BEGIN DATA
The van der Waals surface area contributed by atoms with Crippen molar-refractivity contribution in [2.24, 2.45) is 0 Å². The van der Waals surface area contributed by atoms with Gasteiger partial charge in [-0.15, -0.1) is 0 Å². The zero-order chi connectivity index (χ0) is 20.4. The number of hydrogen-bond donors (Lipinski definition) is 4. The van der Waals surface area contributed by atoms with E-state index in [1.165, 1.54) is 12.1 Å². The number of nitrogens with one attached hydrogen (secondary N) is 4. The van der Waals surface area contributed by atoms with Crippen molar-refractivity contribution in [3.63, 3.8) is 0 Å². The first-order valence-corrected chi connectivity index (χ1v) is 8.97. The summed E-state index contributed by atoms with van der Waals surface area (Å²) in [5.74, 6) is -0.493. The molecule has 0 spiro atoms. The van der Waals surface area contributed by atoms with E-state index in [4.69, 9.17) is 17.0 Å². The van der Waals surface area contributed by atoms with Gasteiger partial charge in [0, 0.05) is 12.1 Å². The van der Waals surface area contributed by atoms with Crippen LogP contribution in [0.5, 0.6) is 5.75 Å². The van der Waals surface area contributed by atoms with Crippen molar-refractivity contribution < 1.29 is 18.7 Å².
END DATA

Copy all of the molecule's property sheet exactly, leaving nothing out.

The van der Waals surface area contributed by atoms with Crippen molar-refractivity contribution in [2.24, 2.45) is 0 Å². The van der Waals surface area contributed by atoms with Gasteiger partial charge in [-0.15, -0.1) is 0 Å². The zero-order chi connectivity index (χ0) is 20.4. The number of hydrogen-bond donors (Lipinski definition) is 4. The van der Waals surface area contributed by atoms with E-state index in [1.165, 1.54) is 12.1 Å². The number of nitrogens with one attached hydrogen (secondary N) is 4. The van der Waals surface area contributed by atoms with Crippen molar-refractivity contribution in [3.63, 3.8) is 0 Å². The first-order valence-corrected chi connectivity index (χ1v) is 8.97. The summed E-state index contributed by atoms with van der Waals surface area (Å²) in [5.74, 6) is -0.493. The molecule has 0 spiro atoms. The van der Waals surface area contributed by atoms with E-state index in [4.69, 9.17) is 17.0 Å². The van der Waals surface area contributed by atoms with Gasteiger partial charge in [0, 0.05) is 12.1 Å². The van der Waals surface area contributed by atoms with Crippen LogP contribution in [0.5, 0.6) is 5.75 Å². The van der Waals surface area contributed by atoms with Crippen molar-refractivity contribution < 1.29 is 18.7 Å².